How to approach the art of proofreading and what to look out for

Britain has now triggered Article 50 to start the Brexit negotiations. However, even with Britain out of the EU, Lacrosse Experts in Translation is not concerned that English will lose its position as the main language of discourse for business and news in Europe. As the majority of written material in English is now penned by non-native speakers, there is an abundance of professional proofreading to be done to make it understandable and persuasive. Outsourced proofreading of texts is one of Lacrosse’s main services to its clients. If you find yourself being presented with the task of proofreading a text of your company’s new website or the contents of a share issue offering circular, here are a few tips from some of the experts at Lacrosse and other “word factories”.

False friends and cultural grounding

Lawrence Fahrenholz, co-founder of Lacrosse Experts in Translation, said: “You need a very good eye for detail and command of your mother tongue, as well as a good understanding of the mother tongue of the authors. I remember a company using editing services in its London office some years ago, where the editors were mainly UK graduates with no previous exposure to Poland. They were completely unable to handle texts written in English by Polish authors”.

“Combining” and “handies”
Tom Fahrenholz, co-founder, agrees: “The texts we revise are typically produced by people whose native language is not English. This means that we are also interpreting, then rewriting, rather than just catching errors that have skipped someone’s notice. Faux amis, crude calques etc. are part of what we fix”. For example, someone thinking in Polish might come up with “combining” for “kombinowanie”, i.e. scheming. For example: “He was dismissed by his employer for constantly combining” – okay, but combining what? In Germany, a mobile phone is typically referred to as a “Handy” – a word of English origin, so they think it must be the word English speakers use.
In short, we don’t just proofread, but also eliminate confusing or embarrassing textual bloopers.

Lawrence logs classic examples of Polish mother tongue interference in English:
It is worth underlining
To appeal from
To depend of
We would like to shortly summarize
It could be considered to…
To fasten the proceedings..
To inform that…

As to detail, the following misuses of words found in texts proofread at Lacrosse would not be picked up by a spellchecker…
difficult to asses
accept /except
illusive /elusive
inquiry /enquiry
lose /loose
hear/ here
goal /gaol
principle /principal
proceed /precede
filed /filled
waist /waste
their /they’re /there
your /you’re
pubic records /public records
stemming from/steaming from
dully informed

Like teaching
In summing up his approach, Harry Irrgang, a Lacrosse team member with translator/proofreader experience spanning 30 years, said: “It’s just an ability to read precisely and quickly. I developed it in my teaching days in England, marking tons of homework – class sets of 30 exercise books – written in French or German. When you’re checking a foreign language you HAVE to be precise and pay careful attention to every comma, grammatical ending and so on. So to “mark” English texts is just an application of that principle to me: i.e. treat the English as if you were checking the correctness of a foreign language”.

Sense and simplicity
Jo Harper, who has worked at several international news outlets as an editor and journalist, and who also translates, adds: “It’s important to try and find the register, the tone and style of any given text you are editing or translating as quickly as possible, and then read sentence by sentence with that in mind. Try not to think too hard about deeper meanings in the text, but focus on sense and simplicity, and the meaning will become clear – at least, that’s the hope. Some texts are simply not very good in the first place. As for journalism, get the key stuff as quickly as possible up top, and again, keep it simple and never assume too much. If the piece is still no good, it may just be no good, always bear that in mind”.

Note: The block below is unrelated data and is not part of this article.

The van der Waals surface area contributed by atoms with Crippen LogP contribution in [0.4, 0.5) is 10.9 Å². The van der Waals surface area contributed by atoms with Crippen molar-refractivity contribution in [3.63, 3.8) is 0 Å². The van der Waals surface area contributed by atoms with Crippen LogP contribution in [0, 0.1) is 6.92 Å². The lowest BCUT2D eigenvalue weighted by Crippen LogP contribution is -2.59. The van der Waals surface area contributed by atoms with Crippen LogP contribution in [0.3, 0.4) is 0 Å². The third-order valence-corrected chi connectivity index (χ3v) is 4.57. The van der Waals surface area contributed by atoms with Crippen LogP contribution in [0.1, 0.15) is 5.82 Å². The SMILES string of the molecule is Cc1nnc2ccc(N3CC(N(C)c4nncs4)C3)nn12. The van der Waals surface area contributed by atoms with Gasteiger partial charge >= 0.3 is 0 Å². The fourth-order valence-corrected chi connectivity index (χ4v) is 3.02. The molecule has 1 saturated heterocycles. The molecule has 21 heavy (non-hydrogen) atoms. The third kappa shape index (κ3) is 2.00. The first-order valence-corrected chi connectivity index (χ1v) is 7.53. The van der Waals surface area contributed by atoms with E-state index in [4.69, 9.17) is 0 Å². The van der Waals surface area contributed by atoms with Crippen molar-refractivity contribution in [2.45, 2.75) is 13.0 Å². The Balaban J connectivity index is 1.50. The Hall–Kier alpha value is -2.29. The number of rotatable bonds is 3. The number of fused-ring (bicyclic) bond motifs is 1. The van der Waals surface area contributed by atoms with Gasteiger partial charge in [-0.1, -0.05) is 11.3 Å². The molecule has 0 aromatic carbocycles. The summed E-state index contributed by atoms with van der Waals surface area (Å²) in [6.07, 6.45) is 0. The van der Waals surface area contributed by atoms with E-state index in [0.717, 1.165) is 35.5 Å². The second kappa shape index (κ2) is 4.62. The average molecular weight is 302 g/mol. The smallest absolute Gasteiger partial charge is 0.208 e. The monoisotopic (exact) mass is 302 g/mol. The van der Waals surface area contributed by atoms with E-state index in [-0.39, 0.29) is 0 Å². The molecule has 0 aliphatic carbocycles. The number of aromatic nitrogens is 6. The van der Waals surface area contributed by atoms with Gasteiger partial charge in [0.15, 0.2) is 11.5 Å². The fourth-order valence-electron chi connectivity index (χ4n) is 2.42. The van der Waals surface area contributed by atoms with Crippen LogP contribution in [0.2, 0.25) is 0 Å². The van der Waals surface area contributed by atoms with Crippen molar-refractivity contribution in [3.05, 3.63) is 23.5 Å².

Sinful meetings

What is true for English texts is also true for other languages. Anja Ruchatz, a German translator and editor says: “Proofreading English texts translated into German or vice versa can be quite challenging. There are, of course, the usual typos and easy-to-spot faux amis that make you laugh (or cry), such as “we hardly worked” for “wir haben hart gearbeitet” (we worked hard), or “das war ein sinnvolles Treffen” becoming “we had a sinful meeting” (the meeting was worthwhile), that are quickly remedied.
But apart from different grammar rules which some people tend to use 1:1 in the other language (sentence structure, punctuation…), the register to be used seems to be one of the biggest difficulties. Anja continued: Reading an address of HRH the Queen in colloquial German, or an interview with a trade union representative in high German, just doesn’t sound right. OK, I am exaggerating, but only a bit. How often does it happen that a CEO, after translation, all of a sudden speaks very basic English or German! The “editing”, i.e. aligning the style and register of a translation with the original, is what I like most when proofreading”.

Good luck!

So, good luck with your texts. Even companies with in-house native speakers fare better by outsourcing this demanding but nonetheless satisfying task to Language Services Providers like us, as it is time-consuming and requires linguistic dexterity that not every accountant or engineer possesses. If you are calculating how much time you will need to tidy up a text, always multiply your first estimate by two, as every text will be improved by a read-through the next day or by getting another pair of eyes to scan through it. If you have any favourite proofreading tips, let us know!

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